The solution? Limit your sitting to half-hour periods with a few minutes of standing in between, and you’ll reduce the uni-directional forces on your spine. In other words, if you sit for a long time at work or at home, stand up and walk around a little bit every thirty minutes. Aside from participating in regular strengthening exercise, like Pilates, this is the easiest way for the average person to prevent back injury (and heal your back faster if you already have an injury).

2. Watch for Curves

We have natural curves in our spine that help us handle stress and loads.  Whether sitting or standing, it’s important to maintain these curves.  When standing, our spinal curves occur more naturally and are usually easier to maintain.  When we sit, the protective curves in our spine are harder to maintain and often disappear.  And while a healthy core and strong back muscles are important to back health, they won’t protect your back if you sit for long periods, or when the curve in your lumbar area disappears while you’re sitting.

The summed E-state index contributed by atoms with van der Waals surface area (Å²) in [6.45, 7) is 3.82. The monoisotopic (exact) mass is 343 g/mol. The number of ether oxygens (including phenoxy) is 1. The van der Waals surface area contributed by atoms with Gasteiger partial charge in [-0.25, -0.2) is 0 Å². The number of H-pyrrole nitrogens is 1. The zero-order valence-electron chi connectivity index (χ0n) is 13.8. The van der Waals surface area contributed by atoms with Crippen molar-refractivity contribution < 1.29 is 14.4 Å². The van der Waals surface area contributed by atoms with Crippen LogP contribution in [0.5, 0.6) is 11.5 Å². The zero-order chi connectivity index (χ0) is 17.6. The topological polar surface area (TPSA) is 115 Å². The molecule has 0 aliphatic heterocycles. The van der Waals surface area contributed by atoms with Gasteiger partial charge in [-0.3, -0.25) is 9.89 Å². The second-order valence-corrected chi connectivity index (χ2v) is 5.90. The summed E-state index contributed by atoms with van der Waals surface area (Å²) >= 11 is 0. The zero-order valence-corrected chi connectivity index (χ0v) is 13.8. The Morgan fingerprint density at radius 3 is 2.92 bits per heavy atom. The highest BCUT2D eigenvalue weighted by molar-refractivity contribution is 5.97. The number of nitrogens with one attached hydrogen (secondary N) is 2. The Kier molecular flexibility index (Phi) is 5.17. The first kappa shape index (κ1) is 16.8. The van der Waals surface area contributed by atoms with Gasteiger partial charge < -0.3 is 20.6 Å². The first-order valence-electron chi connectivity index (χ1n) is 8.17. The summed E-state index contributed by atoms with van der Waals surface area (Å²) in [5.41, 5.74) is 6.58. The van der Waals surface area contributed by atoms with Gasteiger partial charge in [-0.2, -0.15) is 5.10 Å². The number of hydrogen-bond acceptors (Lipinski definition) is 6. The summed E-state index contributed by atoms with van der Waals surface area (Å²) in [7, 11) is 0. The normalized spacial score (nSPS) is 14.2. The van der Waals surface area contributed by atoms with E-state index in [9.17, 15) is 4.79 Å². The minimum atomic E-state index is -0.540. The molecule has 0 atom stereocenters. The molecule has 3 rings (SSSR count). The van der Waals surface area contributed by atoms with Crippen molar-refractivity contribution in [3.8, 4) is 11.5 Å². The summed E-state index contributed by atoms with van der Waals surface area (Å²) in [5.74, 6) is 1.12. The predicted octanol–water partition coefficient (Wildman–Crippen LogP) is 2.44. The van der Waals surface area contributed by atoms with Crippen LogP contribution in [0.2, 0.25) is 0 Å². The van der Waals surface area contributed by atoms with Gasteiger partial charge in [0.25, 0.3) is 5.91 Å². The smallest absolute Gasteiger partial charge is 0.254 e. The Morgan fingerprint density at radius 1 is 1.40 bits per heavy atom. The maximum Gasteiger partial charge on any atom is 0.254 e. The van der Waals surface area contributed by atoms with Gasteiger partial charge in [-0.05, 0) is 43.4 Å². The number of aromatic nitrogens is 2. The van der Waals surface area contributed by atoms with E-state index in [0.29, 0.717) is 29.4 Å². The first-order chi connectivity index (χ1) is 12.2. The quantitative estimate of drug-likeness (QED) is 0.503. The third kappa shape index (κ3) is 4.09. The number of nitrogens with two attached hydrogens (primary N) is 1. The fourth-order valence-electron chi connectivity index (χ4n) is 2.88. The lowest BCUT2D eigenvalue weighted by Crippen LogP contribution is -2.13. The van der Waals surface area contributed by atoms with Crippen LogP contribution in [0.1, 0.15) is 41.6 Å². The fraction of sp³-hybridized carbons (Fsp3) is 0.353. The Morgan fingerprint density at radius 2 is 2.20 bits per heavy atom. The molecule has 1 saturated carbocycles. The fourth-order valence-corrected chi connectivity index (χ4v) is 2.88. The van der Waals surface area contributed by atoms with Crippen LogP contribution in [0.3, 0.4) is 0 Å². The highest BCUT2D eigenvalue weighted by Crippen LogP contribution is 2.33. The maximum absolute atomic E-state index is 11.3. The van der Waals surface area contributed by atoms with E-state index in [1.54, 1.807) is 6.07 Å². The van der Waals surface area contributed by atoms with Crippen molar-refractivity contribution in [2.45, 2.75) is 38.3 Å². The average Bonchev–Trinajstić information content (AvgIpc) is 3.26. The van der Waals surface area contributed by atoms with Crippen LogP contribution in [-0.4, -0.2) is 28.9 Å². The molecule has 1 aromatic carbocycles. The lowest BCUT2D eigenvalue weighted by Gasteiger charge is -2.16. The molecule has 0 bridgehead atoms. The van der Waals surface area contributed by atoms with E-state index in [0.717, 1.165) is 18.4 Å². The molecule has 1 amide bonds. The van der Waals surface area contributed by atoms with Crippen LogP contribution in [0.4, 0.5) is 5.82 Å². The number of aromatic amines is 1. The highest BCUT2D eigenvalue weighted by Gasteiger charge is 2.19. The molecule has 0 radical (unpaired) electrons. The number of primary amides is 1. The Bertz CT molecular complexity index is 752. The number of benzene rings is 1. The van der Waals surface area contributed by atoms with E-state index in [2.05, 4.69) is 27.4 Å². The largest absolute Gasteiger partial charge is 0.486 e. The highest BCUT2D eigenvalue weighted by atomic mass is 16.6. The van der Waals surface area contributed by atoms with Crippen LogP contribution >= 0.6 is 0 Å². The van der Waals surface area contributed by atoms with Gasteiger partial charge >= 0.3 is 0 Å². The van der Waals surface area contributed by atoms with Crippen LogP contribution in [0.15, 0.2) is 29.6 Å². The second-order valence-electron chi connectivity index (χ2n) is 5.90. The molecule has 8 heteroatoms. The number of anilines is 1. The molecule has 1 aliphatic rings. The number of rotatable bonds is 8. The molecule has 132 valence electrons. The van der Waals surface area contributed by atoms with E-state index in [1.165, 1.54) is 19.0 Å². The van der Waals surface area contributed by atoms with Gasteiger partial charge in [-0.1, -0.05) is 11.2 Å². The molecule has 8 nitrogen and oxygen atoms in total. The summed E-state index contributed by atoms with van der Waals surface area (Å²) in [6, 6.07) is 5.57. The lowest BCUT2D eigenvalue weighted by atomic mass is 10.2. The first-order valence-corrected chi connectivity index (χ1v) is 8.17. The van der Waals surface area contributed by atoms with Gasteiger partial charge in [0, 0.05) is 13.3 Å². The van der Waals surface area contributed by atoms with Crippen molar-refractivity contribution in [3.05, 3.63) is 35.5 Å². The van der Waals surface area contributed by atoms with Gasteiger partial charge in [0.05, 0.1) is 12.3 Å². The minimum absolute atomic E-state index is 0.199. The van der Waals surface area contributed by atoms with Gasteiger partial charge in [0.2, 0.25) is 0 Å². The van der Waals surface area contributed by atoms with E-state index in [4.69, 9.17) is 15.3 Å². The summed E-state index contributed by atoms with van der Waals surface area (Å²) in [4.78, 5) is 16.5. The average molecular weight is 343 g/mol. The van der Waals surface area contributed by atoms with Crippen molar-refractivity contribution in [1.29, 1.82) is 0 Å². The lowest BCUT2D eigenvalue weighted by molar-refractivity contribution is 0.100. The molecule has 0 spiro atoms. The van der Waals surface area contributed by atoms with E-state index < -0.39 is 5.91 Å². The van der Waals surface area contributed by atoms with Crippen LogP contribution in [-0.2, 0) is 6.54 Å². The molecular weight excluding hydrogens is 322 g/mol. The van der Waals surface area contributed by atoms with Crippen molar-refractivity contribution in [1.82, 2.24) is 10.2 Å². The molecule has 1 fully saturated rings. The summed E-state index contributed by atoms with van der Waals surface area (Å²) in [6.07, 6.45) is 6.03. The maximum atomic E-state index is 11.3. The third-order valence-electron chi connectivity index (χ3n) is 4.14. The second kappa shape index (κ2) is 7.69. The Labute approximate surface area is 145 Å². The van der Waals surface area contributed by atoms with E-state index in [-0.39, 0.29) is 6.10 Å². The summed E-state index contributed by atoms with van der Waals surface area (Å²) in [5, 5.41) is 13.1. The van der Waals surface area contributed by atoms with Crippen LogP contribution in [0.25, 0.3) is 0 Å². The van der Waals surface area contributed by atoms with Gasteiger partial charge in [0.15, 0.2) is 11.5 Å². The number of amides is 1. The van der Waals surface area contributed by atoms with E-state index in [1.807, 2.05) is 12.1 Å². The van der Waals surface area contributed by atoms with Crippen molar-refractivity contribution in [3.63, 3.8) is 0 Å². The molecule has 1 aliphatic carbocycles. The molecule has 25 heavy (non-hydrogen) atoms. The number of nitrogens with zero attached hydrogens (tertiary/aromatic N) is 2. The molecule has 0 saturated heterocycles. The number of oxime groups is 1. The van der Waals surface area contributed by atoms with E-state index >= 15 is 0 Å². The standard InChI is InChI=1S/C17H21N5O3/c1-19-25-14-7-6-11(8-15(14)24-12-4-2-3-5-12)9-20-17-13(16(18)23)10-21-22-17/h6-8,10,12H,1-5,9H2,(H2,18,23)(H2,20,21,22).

Fortunately, the solution is as simple as rolling up a towel and placing it between your chair or car seat and the small of your back (just above the belt line). Using a purpose-designed lumbar roll is my favorite choice, and what I use for low-back support. You can use a lumbar roll in your office chair, car, and on the plane if you’re flying! If you want to learn where you can get on of your own contact us about them here. Or  see in more detail how to use them in our free e-book!

3. Extend instead of Bend